Wednesday, March 19, 2014

Non-Traditional Speeds; An Irish Dance Novel By Meara Kelly

The official "blurb" for my book;

Lorna Wozniak is 25 years old, twenty pounds overweight, has the physical coordination of a three legged hamster, and has never hear Irish music a day in her life - other then the requisite playing of “Danny Boy” and House of Pain every Saint Patrick’s day, which she is sure doesn’t qualify. But all of  that changes when she stumbles into a dance studio on the wrong night of the week. Instead of the thumping base and strident horns of music for Zumba, there are bagpipes and the thumping of feet.

Dhá mBráithre Scoil na Rince na hÉireann – or Two Brothers’ School of Irish Dance, for those who don’t have enough phlegm to try and pronounce the Gaelic – is owned and run by Patrick and Aiden Murphy, brothers who are as dissimilar as could possibly be, except in their love for dance. Their constant, personal rivalry is only overshadowed by their epic rivalry with the neighboring school. Taking a foolish  barroom bet, the brothers find themselves in the position of need to change Lorna from clumsy Adult  Beginner to winning the World Championships in three years time, or face closing their school. 

Not only does she have odds stacked against her, and stigmas to defy, Lorna’s path to the Worlds is made more complicated by the brothers themselves. As Aiden’s obvious affection for Lorna grows, Patrick’s notice of her changes too. Somehow, she has to decide who’s training– and who’s heart- she
will accept.

Now, let's get this sucker written . . . .

Sunday, March 16, 2014

Non-traditional Speeds; A work of Irish Dance fiction for the "old" people?

Hey Gang! Still alive and dancing here. Haven't killed any bratty kids and have managed to get in a better head-space about it again. More details on that in some other post.

By the way, happy early Saint Patrick's day. I know everyone is probably running ragged with shows, parades and parties. I am not. . . .

So, instead I am dedicating some time to a little Irish Dance side project I've been thinking about for year, talking about off and on for about that time, and finally started taking a whack at.

Some of you may know, when I am not spraining ankles, being the laughingstock of children and managing to get better scores than I deserve at feiseanna, I am a writer. And no, not just this strange, oft times Joycean, stream-of-consciousness blog. I have been writing stories and novels from a young age. Luckily, most of my pre-highschool graduation work has been lost to the ravages of time and the world is a better place for it. But for the last ten years I have been working on several pieces - a couple historical pieces, some modern, some tending towards the epic-y other no more then romantic schlock.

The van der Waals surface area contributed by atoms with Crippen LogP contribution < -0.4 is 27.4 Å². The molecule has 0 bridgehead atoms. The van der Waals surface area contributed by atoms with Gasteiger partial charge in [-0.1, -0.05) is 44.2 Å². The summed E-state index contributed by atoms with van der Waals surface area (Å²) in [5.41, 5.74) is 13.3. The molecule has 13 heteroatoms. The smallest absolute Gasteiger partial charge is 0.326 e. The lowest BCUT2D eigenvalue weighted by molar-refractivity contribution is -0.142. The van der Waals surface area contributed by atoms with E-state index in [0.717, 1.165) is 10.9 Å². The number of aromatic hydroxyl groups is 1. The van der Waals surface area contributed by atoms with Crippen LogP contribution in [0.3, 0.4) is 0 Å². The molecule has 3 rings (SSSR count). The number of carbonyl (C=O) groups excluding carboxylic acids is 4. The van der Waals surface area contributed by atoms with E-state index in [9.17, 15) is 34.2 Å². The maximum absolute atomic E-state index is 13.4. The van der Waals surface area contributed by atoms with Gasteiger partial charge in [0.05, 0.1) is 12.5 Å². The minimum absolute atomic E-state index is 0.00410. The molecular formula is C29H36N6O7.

But I digress.

Everyone always tells writers, write what you know. The problem is, I know a little bit about lots of things, but there is very little I know well. Irish Dance from a unique perspective just happens to be one of those things.

There is some Irish Dance themed fiction out there - some of it remarkably good. If you haven't read "Awakening" by Christy Dorrity, do it. It may be geared more towards the YA crowd, but I couldn't put the thing down. Read it in less then a day and am anxiously awaiting Book 2.  Fantastic writing.

But that's just the thing, most of the ID fiction out there is geared towards the largest demographic - the younger crowd. And that's ok . . .but I have always thought to my self how fun it would be to have some Irish Dance story geared to my own reading level. And then I got to thinking, that I am not the only Adult Irish Dancer, or Adult Some How Involved With Irish Dance out there, and that maybe there are others out there that would also get some pleasure out of reading the same. I mean, not just late starter like me - Dance mom's waiting for class to be over could kill some time reading, late teen to college age dancers traveling to feis/O's/Nans/Worlds, even people who love watching Irish Dance but aren't involved themselves.

So, with all this thinking, I also remembered - hey, you want to write a book. Why don't you write this grown-up Irish Dance novel that you are always complaning doesn't exist.

So, just recently, I started to.

I've got a synopsis, a basic plot outline, characters in the early stages of development. I kind of like where it is going and  I think it could turn out ok, but I guess I am just worried that maybe I am going to write something geared to too much of a niche market. What do you all think - think Irish Dance fiction would be enjoyable? Would it be something that would interest people, do you think?

I have also thought about perhaps not "publishing" it, in the real sense, but just posting it on Wattpad, or or the like (probably Fictionpress as I already have a account and they are practically the exact same website). Y'know, get a feel if people would actually enjoy what I am putting out there, before I go through the agony of actually trying to put something out there "for real."

Perhaps I should put up a chapter here, or a blurb or something? Let everyone get a taste for it?

Anyway . . .there's lots to think about and I am trying to get the first chapter done, so I've got plenty of time to try and figure out the answers. In the meantime, I will keep jotting down ideas between classes and feiseanna. . . .

Saturday, March 1, 2014

Dance Class Update: In which the nine year old has finally made me cry. . .

How does one tell a parent that their child is a little shit-head?

How does one tell a parent that if said little shit-head is being this deliberatly snotty to you - an adult that she barely knows, chances are she is being as equally cruel to her peer-set?

At least, how do you express this without you traumatic experiences with bullying as a child turn you into a screaming neurotic mess?

I mean, I can see how this conversation goes;

me: so, you are nine-year-olds mom?
mom: *beams with pride at her baby* Yes, yes I am.